Saturday, March 25, 2006

A reader emailed me to ask me the following question. It is an intriguing question that I hope one of our readers has an answer:

I am having troubles in finding a way to estimate the plausible total losses of the AMCs. Do you have any idea on how I could hovercome the problem?

Actually, it's hard to tell. The problem is that since 2001, AMCs have absorbed new batches of NPLs, which is worth a lot more than the old batch on a per dollar basis. So, when they claim they have "recovered" money, is it from sales of the old NPLs or the new NPLs? I don't have any evidence that AMCs are separating the old NPLs and new NPLs when they declare their recovery ratios. You can find those so called ratios in the CBRC website. If you have some AMC contacts, I would be interested in finding out whether they are separating the new and the old NPLs when they declare recovery ratios.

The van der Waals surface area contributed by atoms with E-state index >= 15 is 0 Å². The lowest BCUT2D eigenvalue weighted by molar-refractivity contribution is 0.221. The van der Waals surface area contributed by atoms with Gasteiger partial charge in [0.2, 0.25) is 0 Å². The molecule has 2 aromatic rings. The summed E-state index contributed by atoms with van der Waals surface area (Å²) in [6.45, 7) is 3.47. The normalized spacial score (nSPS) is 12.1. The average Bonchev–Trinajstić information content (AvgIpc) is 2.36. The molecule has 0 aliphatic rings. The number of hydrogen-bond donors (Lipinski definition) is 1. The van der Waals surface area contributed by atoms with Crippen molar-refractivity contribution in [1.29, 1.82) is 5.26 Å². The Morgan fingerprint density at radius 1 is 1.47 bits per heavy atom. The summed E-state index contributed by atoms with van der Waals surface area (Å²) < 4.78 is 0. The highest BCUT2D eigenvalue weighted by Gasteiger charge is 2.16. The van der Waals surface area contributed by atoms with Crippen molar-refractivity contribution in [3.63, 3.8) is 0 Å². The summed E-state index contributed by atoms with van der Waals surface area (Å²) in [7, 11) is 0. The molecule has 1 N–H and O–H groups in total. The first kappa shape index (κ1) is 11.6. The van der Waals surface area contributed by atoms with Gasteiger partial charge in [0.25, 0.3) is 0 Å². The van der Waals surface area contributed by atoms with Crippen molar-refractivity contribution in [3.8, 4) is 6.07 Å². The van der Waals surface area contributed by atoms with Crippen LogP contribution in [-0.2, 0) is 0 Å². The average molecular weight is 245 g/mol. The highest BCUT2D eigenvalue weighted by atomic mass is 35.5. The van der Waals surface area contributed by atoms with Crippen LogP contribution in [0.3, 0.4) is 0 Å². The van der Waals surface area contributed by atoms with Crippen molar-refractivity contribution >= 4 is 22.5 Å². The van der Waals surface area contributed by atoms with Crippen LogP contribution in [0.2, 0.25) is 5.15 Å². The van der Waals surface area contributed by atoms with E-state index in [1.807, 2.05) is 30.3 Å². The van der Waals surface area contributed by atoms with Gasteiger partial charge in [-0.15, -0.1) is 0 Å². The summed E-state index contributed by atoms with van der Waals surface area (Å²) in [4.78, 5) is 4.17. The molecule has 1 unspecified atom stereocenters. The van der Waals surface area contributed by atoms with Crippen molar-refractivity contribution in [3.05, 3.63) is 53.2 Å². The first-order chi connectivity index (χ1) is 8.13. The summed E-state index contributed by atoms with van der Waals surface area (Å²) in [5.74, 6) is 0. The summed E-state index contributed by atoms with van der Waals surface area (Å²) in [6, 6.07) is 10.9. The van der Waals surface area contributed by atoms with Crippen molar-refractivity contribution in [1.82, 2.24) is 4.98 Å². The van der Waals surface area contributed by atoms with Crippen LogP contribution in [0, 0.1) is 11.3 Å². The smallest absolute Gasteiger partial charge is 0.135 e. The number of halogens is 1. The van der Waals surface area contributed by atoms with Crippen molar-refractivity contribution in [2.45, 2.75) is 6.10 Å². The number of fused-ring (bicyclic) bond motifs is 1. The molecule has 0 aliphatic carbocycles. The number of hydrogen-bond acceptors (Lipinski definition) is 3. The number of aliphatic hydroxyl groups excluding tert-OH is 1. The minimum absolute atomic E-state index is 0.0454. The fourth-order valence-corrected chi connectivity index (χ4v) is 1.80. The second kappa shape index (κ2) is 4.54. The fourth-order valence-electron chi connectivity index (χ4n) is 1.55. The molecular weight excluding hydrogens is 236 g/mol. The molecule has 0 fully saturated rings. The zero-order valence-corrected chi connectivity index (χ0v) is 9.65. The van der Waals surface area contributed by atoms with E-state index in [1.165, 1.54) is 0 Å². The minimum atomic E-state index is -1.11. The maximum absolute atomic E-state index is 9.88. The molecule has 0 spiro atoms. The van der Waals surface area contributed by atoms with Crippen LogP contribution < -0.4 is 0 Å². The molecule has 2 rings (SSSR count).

Another problem is that AMCs have learned to buy NPLs from each other at a high price. So, even if the MOF has some regulation requiring AMCs to keep track of recovery ratio for the original 1.4 trillion, they can just sell NPLs to each other at a high price, thereby jacking up the recovery ratio. In this way, the cash recovery ratio for the original 1.4 trillion is artificially high, while AMCs have "invested" in some useless NPLs from another AMC, which they will make a loss on. But that's okay, since NPLs they acquire from another AMC does not count as the original NPLs, but "new investment." Anyway, if readers out there know the accounting, please let us all know.

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